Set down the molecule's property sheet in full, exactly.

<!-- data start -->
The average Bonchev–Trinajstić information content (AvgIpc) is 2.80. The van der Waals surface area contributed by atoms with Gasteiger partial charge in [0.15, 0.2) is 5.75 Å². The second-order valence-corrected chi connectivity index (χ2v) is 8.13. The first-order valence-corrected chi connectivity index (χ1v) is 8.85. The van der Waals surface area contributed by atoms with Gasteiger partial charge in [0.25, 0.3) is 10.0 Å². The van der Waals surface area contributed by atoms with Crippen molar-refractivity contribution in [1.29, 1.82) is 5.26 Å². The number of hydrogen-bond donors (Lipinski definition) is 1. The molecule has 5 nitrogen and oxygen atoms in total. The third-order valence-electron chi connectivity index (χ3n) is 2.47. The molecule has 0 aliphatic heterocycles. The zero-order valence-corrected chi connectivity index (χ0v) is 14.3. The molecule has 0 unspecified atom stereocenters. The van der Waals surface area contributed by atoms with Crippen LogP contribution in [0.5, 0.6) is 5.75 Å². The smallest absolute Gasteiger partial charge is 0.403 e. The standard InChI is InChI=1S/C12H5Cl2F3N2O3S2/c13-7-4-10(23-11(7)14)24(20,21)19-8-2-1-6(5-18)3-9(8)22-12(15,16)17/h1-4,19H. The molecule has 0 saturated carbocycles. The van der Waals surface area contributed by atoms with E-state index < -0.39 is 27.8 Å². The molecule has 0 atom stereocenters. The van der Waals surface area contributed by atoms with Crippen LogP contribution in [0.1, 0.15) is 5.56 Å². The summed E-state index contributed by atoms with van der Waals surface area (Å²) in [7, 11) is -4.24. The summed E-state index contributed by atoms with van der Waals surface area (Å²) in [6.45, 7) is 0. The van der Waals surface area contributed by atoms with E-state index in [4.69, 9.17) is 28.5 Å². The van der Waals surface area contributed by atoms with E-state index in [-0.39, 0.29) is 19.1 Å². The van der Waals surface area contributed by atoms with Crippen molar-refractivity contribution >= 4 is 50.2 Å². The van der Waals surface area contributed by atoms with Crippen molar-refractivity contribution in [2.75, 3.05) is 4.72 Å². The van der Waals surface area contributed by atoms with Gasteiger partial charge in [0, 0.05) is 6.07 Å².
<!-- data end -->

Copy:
The average Bonchev–Trinajstić information content (AvgIpc) is 2.80. The van der Waals surface area contributed by atoms with Gasteiger partial charge in [0.15, 0.2) is 5.75 Å². The second-order valence-corrected chi connectivity index (χ2v) is 8.13. The first-order valence-corrected chi connectivity index (χ1v) is 8.85. The van der Waals surface area contributed by atoms with Gasteiger partial charge in [0.25, 0.3) is 10.0 Å². The van der Waals surface area contributed by atoms with Crippen molar-refractivity contribution in [1.29, 1.82) is 5.26 Å². The number of hydrogen-bond donors (Lipinski definition) is 1. The molecule has 5 nitrogen and oxygen atoms in total. The third-order valence-electron chi connectivity index (χ3n) is 2.47. The molecule has 0 aliphatic heterocycles. The zero-order valence-corrected chi connectivity index (χ0v) is 14.3. The molecule has 0 unspecified atom stereocenters. The van der Waals surface area contributed by atoms with Crippen LogP contribution in [0.5, 0.6) is 5.75 Å². The smallest absolute Gasteiger partial charge is 0.403 e. The standard InChI is InChI=1S/C12H5Cl2F3N2O3S2/c13-7-4-10(23-11(7)14)24(20,21)19-8-2-1-6(5-18)3-9(8)22-12(15,16)17/h1-4,19H. The molecule has 0 saturated carbocycles. The van der Waals surface area contributed by atoms with E-state index < -0.39 is 27.8 Å². The molecule has 0 atom stereocenters. The van der Waals surface area contributed by atoms with Crippen LogP contribution in [0.1, 0.15) is 5.56 Å². The summed E-state index contributed by atoms with van der Waals surface area (Å²) in [7, 11) is -4.24. The summed E-state index contributed by atoms with van der Waals surface area (Å²) in [6.45, 7) is 0. The van der Waals surface area contributed by atoms with E-state index in [4.69, 9.17) is 28.5 Å². The van der Waals surface area contributed by atoms with E-state index in [-0.39, 0.29) is 19.1 Å². The van der Waals surface area contributed by atoms with Crippen molar-refractivity contribution >= 4 is 50.2 Å². The van der Waals surface area contributed by atoms with Crippen molar-refractivity contribution in [2.75, 3.05) is 4.72 Å². The van der Waals surface area contributed by atoms with Gasteiger partial charge in [0, 0.05) is 6.07 Å².